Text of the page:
Among nine schools the Ohio Department of Education is holding up as models of success under trying circumstances is East Garfield Elementary in Steubenville. There, in an urban setting with many students from economically challenged families, local educators are doing wonderful work.
East Garfield meets all 26 of the state's indicators of school quality. It has achieved a score of 102.9 on the state's performance index.
After leaving East Garfield, youngsters go on to other Steubenville schools, which have a graduation rate of 100 percent, with students who do very well on state proficiency tests. In science, for example, 93.5 percent of Steubenville high school seniors achieve proficient scores on the state science test.
Taxpayers get all this by spending an average of $10,571 per pupil, per year in Steubenville schools.
But look elsewhere in, for example, Cleveland Municipal ($15,072 per pupil annually) and Columbus City schools ($14,967 per pupil, per year).
In Columbus, Como Elementary School meets just five of the state's 26 indicators.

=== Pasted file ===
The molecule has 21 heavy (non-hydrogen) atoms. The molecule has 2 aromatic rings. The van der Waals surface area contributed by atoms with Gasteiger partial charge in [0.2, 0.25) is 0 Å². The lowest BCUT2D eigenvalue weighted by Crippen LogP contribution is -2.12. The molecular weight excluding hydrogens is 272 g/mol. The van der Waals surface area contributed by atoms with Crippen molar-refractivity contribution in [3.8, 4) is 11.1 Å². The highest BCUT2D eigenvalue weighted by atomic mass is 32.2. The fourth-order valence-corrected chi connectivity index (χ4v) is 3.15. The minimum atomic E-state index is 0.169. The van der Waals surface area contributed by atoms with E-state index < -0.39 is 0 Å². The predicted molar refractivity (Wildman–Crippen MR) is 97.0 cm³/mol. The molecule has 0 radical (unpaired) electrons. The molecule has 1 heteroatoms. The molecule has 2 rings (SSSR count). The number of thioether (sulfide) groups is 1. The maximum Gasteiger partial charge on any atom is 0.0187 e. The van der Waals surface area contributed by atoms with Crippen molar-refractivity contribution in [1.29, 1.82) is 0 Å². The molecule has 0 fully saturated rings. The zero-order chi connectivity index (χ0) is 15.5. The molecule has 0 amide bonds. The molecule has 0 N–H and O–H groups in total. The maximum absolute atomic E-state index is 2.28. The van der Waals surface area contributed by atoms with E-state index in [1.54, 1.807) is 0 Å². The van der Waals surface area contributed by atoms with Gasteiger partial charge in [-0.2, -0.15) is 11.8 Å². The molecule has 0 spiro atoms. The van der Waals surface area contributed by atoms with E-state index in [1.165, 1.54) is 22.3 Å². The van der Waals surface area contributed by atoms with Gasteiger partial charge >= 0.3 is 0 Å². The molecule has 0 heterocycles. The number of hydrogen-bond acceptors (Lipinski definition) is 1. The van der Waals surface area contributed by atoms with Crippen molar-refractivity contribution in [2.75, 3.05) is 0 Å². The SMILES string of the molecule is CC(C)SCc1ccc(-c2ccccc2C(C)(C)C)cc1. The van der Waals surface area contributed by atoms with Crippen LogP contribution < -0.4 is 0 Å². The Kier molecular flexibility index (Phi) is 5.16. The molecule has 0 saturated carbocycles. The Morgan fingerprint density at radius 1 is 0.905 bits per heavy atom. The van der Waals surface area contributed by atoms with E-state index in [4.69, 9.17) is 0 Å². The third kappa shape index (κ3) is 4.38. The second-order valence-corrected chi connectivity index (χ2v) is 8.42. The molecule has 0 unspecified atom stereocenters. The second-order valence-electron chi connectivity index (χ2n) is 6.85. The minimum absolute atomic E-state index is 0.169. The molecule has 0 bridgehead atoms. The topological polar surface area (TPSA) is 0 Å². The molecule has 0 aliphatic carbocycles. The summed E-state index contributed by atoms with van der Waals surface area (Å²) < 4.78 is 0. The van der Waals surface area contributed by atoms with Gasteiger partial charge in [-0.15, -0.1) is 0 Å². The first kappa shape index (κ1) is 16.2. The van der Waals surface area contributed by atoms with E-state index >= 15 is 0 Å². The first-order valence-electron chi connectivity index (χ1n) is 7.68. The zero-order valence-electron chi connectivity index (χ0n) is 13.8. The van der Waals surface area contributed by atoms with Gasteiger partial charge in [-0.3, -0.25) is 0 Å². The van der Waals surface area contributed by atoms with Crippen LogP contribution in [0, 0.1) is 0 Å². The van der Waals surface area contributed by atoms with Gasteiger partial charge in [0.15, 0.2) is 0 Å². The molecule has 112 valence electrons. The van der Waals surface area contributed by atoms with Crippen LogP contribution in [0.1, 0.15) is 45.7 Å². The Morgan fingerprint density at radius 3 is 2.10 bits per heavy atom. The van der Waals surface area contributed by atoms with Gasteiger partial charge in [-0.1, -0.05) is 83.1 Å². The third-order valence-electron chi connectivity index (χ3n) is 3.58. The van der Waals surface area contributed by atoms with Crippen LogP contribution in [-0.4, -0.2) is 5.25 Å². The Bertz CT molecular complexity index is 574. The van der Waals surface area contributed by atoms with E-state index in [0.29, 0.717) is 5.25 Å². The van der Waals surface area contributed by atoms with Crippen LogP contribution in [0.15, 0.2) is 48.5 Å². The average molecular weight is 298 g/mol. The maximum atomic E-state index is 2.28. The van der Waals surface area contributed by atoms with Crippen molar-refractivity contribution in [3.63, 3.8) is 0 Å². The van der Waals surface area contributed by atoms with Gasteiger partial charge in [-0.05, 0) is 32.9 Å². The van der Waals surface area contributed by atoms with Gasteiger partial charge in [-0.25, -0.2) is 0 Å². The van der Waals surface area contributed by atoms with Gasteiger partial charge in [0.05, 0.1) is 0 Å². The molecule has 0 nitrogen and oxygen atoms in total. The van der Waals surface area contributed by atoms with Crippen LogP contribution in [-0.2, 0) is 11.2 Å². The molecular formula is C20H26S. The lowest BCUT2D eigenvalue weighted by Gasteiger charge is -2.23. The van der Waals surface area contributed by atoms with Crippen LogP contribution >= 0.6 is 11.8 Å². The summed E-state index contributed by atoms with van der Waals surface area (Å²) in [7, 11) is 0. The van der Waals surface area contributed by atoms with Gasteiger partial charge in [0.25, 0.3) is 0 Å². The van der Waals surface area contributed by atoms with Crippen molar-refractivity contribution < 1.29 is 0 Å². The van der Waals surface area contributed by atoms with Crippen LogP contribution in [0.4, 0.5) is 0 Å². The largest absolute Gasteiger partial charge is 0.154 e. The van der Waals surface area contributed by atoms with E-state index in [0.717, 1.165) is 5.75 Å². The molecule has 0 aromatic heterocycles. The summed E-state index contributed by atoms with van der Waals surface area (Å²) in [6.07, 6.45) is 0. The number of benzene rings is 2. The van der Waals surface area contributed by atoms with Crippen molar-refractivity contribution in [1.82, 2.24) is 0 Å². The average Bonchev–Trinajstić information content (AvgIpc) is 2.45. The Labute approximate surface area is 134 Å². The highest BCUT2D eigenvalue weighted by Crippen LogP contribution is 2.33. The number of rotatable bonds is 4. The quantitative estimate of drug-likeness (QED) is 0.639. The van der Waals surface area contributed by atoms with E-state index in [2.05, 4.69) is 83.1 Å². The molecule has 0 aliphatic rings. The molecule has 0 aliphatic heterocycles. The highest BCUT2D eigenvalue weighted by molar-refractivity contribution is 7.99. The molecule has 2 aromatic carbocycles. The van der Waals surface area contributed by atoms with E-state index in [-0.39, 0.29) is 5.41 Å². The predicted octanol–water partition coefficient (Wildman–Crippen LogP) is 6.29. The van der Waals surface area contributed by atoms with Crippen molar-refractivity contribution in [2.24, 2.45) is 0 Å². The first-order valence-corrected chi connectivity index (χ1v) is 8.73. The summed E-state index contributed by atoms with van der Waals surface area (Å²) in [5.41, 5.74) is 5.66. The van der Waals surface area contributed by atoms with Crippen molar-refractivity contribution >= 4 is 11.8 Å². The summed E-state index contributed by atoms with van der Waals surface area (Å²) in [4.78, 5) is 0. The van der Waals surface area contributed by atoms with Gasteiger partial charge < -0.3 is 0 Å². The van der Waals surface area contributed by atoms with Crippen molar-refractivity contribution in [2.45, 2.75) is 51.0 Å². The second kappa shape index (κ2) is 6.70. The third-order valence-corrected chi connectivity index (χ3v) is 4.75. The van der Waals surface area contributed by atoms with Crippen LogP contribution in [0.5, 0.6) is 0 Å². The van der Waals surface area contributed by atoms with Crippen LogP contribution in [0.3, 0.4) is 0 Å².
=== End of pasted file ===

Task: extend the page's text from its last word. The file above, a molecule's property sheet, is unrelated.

The school system's graduation rate is 77.6 percent.
In Cleveland, Oliver H. Perry Elementary School meets one - yes, one - of the 26 indicators. The city school system's graduation rate is 62.8 percent.
Frankly, we're not certain all the exposure in the world to model schools such as East Garfield will do any good in rotten-to-the-core school districts such as those in Columbus and Cleveland.
Would most residents tolerate a school meeting just one of 26 state quality indicators? We doubt it.
And therein may lie part of the answer to school reform in Ohio: accountability. There need to be consequences for mediocrity in public education, and we wonder whether they exist in some Buckeye State school districts.